We also draw strength from the decision of the Hon’ble Mumbai High Court in the case of Capgemini India Pvt. Ltd. vs. ACIT (2015) 120 DTR 1(Mum), has expressed their unhappiness and writ filed by the assessee was held maintainable despite the AO already having passed the assessment order. The observation of Hon’ble court are one noting and reproduced as under:

“Notice under section 148 of the IT Act was dated 27th March, 2014. That was served on the Petitioner, but the reasons which were said to be recorded, annexed to this notice, came to be furnished to the Petitioner on 29th October, 2014. Thereafter, the Petitioner raised the objections on 12th December, 2014. The order passed by the Respondents, rejecting these objections, was dated 12th February, 2015. The Respondents were obliged to abide by the above directions and not passed an order of assessment for a period of 4 weeks from the date of service of this order rejecting the objections. In the instant case, if that order itself was served on 10th March, 2015, then, this haste in passing an assessment order within four weeks cannot be justified. If the notice is dated 27th March, 2014, then, the period till 27th March, 2015 was enough to conclude the steps and in accordance with law. The Respondents having delayed the proceedings at their own end, it would not be open for them to justify their conduct and have complete disregard to the orders and directions which were binding on them. In such circumstances, Court was not in agreement with the contention that the assessment order having now been passed, the Writ Petition should not be entertained and the Petitioner must be relegated to the statutory remedies. Having regard to the factual statements in para 12 of the Writ Petition and there being absolutely no reply thereto in the affidavit in reply, this contention of the Respondents cannot be accepted.”

In the case of Bharat Jayantilal Patel vs. Union of India (2015] 378 ITR 596 (Bom.) it was held that:

“Where Assessing Officer passed assessment order within period of four weeks from date of rejection of assessee’s objections to reopening of assessment, order so passed being invalid, deserved to be set aside”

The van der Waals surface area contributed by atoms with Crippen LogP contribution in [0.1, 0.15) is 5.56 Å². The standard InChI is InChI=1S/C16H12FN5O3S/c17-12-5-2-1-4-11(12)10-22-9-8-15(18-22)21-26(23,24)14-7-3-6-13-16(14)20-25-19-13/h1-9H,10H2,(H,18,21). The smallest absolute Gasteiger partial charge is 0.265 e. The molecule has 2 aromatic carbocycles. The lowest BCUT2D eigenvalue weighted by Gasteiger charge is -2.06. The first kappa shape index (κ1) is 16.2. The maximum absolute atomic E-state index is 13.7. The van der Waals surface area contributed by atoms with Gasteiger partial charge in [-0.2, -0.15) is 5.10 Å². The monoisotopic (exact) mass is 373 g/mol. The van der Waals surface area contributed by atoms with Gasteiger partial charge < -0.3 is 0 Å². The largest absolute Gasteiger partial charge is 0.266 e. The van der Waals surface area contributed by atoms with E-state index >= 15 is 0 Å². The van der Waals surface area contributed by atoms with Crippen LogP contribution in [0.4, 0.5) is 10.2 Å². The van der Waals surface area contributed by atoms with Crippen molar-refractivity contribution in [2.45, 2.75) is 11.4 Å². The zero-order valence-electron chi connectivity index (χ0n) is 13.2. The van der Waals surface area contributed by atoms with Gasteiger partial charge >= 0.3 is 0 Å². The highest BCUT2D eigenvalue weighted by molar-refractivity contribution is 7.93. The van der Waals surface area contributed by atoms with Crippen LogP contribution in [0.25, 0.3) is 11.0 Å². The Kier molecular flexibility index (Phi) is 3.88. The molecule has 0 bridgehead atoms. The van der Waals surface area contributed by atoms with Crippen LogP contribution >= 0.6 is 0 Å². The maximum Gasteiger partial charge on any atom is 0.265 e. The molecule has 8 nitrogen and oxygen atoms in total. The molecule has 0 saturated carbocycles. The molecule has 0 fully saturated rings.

We also draw strength from the decision in the case of Colonisers vs. ACIT 11992] 41 ITD 57 (Hyderabad) (SB)/[1993] 45 TTJ 114 (Hyderabad) (SB) has held that:

In the preceding paragraphs it has been indicated why the assessee’s version cannot be rejected as regards the credits appearing in his books. Perhaps the only justification, if at all it can be called a justification, for the ITO to reject the credits as not genuine is the failure of the assessee to produce the creditors when called upon to do so by the ITO. At this stage it is but necessary to state the circumstances in which the assessee was unable to produce the creditors. We are concerned with the asst. yr. 1985- 86. For the first time the ITO called upon the assessee to produce the creditors by his letter dt. 7th March, 1988 which was served on the assessee on 9th March, 1988.

The rules of natural justice operate as implied mandatory requirement, non­observance of which amounts to arbitrariness and discrimination. The principles of natural justice have been elevated to the status of fundamental rights guaranteed in the Constitution of India as is evident from the decision of the Full Bench of the Hon’ble Supreme Court in the case of Union of India vs. Tulsiram Patel & Ors. reported in AIR 1985 SC 1416 at 1469, holding that the principle of natural justice have thus come to be recognised as being a part of the guarantee contained in Article 14 of the Constitution of India because of the new and dynamic interpretation given by the Supreme Court to the concept of equality which is the subject-matter of that Article and that violation of principles of natural justice by a State action is a violation of Article 14. A quasi-judicial or administrative decision rendered or an order made in violation of the rule of audi alteram partem is null and void and the order made in such a case can be struck down as invalid on that score alone (Maneka Gandhi vs. Union of India AIR 1978 SC 597; Gangadharan Pillai vs. ACED: (1980) 126 ITR 356 (Ker) : (1978) 8 CTR (Ker) 352 at pp. 365 to 367). In other words, the order which infringes the fundamental principle, passed in violation of audi alteram partem rule, is a nullity. When a competent Court or authority holds such an order as invalid or sets it aside, the impugned order becomes null and void. (Nb. Khan Abbas Khan vs. State of Gujarat AIR 1974 SC 1471 at 1479). In the light of these decisions, we do opine that the addition made by the Assessing Officer in violation of the principles of natural justice has to be set aside as void only in so far as the additions by way of cash credits alone are concerned, which are separable from the other additions in the order that are not challenged and consequently becoming thus non est in the eye of law.”